Over the course of this blog I hope to discuss these principles with others, to gather their insights and to share my own, so we can all learn more about how and why we work and grow as artists. I am certain these will not be the only ideas discussed, but I intend to come back to them now and again, as I believe these are the fundamentals of what we do.

Note: Abstract/Expressionist art has only 6 principles. Drawing is of little to no concern for them, but the other principles still apply.

Wednesday, October 22, 2008

Starting Small

Some of the work I am most proud of are only 6" x 8" in size.

Around 1998 or 1999, I decided to get back into painting after nearly a decade of being away from it. This transition wasn't easy. Just stepping into the bedroom I called a studio and looking at the easel was fearful. In a book by Barbara Sher she suggested that the brain was only bringing up the fear as a survival response. The only way to get past the instinct was to trick the brain into believing that you are safe doing whatever it is you fear. In my case — making art. Her advice was to take small steps. Do one thing until you felt uncomfortable, then stop and walk away. Do not push yourself beyond the point of immediate distress or more damage will be done than good. Continue doing just enough until you start to feel uncomfortable and then leave it alone.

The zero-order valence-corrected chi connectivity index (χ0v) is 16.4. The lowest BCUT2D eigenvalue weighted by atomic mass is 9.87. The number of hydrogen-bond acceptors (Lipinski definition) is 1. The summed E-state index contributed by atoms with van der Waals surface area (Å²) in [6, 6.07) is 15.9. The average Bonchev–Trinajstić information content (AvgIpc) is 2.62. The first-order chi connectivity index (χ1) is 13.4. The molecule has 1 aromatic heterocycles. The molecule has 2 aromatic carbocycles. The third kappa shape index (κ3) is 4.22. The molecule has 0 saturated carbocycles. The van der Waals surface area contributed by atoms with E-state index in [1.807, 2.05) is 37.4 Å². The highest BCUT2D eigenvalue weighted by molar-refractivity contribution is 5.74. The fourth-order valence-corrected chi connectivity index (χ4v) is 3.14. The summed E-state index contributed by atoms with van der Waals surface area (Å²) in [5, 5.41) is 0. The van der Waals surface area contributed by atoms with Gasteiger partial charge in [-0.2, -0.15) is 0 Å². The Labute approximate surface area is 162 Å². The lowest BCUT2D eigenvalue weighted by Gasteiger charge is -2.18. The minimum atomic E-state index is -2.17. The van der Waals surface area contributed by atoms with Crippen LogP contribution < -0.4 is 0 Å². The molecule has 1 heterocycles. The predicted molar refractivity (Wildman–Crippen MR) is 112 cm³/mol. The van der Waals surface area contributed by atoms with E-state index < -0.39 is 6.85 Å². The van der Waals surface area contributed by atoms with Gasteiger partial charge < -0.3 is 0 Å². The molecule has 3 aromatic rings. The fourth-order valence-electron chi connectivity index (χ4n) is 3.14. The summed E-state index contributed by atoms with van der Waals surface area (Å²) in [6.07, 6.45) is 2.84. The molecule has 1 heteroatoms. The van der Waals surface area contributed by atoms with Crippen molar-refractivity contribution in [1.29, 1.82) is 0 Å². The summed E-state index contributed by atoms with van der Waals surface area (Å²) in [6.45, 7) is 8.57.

Even though I had been drawing for as long as I can remember — and even though I graduated from a quality academic art school — the decade away from art put the fear in me.
The ANTs (Automatic Negative Thoughts) would rush in, even if I was only thinking of making art.

So I took her advice. Small steps. The first day, I clipped charcoal paper on a drawing board and set it on my easel. That was it. The ANTs came rushing in. The next time, I picked up a piece of charcoal and made just one random stroke on the paper. Again, the ANTs came rushing in. But I had made one stroke, so certainly I could make another. The time after that I went in to make one more stroke and ended up making five before the ANTs came. But it had worked, I had tricked the brain. Later that day, I found a photo, went back to the paper and began drawing a portrait. I haven't looked back since. though the fear sometimes still arises.

The lesson I learned from that book I still use. When a subject matter seems too complex, or a large painting seems too daunting, or I am unsure of what I want to paint that day, I start small. I pick up a 6" x 8" canvas, put it on my easel and paint. Some of these are done en plein air, some are done in my studio. They are honest (sometimes brutally so), they are my thoughts & feelings, my color experiments and my compositional wonders and blunders. I sometimes think they are more truly me than the larger plein air or studio pieces I create. Therefore they are often harder to let go of. I use them as studies and references for other works, so prefer to hold onto them for that, as well.

But all in all, I do realize that they are just another form of tricking the brain, feeling safe and taking the small steps necessary for me to make art.